Community and household structure and resource dynamics drive the resource allocation choices that influence peanut production potential and consumption demands for peanuts. Gender differentiated intra-household and inter-sector resource dynamics, in the defined socio-cultural context should be investigated to guide technology development efforts and to design peanut product and by-product utilization. Among the household types disaggregated by gender, an important sub-group is the female headed households. Both in Zambia and Malawi, there is an increased participation of women in small holder farming which is attributed to male migration (Milimo, 1991; Saito et al 1994; and Spring 1986). Yet, female-headed households face unique constraints and opportunities in smallholder production which needs to be documented as relevant to the peanut sub-sector.
It is essential to isolate gender differentiated opportunities and constraints relevant to adoption and profitable use of peanut technology and to improve household economic returns from peanut crop production. There is a lack of an organized source of information available on the role of women in the peanut sub-sector to guide effective interventions. A need exists to address this perspective. Hence, a primary effort will be directed to develop a book on this topic centered on soft systems model to provide an holistic view of the production and consumption systems dynamics.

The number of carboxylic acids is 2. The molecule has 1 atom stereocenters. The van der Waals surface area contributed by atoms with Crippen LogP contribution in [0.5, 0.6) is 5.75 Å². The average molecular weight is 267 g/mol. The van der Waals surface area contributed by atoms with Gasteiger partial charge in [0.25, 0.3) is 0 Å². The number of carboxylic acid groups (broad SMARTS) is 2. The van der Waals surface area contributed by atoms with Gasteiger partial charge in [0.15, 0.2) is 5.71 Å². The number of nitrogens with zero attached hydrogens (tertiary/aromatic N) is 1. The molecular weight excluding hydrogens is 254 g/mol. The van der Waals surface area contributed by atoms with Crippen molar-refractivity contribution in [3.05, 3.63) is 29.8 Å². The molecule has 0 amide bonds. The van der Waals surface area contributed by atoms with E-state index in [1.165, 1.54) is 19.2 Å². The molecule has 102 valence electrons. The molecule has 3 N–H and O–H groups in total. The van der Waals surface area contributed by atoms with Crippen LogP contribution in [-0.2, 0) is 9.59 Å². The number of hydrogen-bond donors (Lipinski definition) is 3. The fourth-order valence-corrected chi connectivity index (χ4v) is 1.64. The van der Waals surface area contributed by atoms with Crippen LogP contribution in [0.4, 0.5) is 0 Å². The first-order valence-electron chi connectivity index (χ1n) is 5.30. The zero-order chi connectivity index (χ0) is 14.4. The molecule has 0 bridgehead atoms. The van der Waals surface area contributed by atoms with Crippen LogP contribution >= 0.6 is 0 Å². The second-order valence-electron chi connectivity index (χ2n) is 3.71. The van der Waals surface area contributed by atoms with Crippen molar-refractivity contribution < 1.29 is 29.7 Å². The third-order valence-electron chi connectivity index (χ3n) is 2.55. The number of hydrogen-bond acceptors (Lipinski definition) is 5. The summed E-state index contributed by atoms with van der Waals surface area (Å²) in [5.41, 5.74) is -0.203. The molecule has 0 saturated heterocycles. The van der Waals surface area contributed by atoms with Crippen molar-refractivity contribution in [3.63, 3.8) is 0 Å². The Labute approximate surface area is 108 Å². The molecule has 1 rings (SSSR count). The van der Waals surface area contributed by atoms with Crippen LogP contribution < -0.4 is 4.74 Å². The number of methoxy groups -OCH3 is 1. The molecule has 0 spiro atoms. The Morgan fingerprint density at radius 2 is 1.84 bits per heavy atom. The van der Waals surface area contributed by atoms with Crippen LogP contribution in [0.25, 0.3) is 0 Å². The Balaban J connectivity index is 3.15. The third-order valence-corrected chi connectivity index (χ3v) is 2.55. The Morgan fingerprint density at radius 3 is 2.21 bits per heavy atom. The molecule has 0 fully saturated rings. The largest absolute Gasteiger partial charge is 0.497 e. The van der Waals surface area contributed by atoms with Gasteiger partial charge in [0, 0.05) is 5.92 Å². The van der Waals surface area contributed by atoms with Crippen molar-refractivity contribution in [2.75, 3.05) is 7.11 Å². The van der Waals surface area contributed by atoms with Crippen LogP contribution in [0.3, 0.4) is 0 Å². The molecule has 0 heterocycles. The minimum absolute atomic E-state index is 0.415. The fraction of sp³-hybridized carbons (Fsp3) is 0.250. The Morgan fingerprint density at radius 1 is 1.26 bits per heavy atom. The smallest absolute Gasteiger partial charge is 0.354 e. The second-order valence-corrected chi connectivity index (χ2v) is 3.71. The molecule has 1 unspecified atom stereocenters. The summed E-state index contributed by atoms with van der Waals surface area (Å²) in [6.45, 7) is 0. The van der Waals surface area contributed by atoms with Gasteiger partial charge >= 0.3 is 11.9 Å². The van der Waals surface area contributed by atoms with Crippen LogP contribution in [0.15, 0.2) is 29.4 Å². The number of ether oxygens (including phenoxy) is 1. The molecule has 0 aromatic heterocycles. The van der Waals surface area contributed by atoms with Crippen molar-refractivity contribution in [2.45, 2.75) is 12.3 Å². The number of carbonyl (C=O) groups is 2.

Furthermore, a soft system model can describe socio-economic forces operative within the family/household and the interactions with communal and market systems that impact on peanut production, organization, and output potential. The soft system model developed will be validated with existing information and field data initially from selected Southern African countries, namely Malawi and Zambia. A holistic organization and analysis of gender disaggregated knowledge of household and community level socio-economic forces driving the peanut systems, will provide information to the Peanut CRSP agricultural scientists to discern the interactive impacts influencing peanut production systems. A broader comprehension of the context of production will result in efforts to generate peanut production technologies that have a good fit with adoption conditions and to design sustainable technology transfer interventions. Such efforts will result in increased contribution of the peanut to improve food security and economic returns among the farm households. As a complimentary component of the soft system model, quantitative economic models will be tested using a sample of female-headed households in selected Southern African countries, namely Malawi and Zambia. The economic model will add to the Peanut CRSP’s global research agenda of defining the socio-economic context of technology use and adoption. Both the soft system and economic approaches to learn about socioeconomic forces are applicable to peanut system research in other countries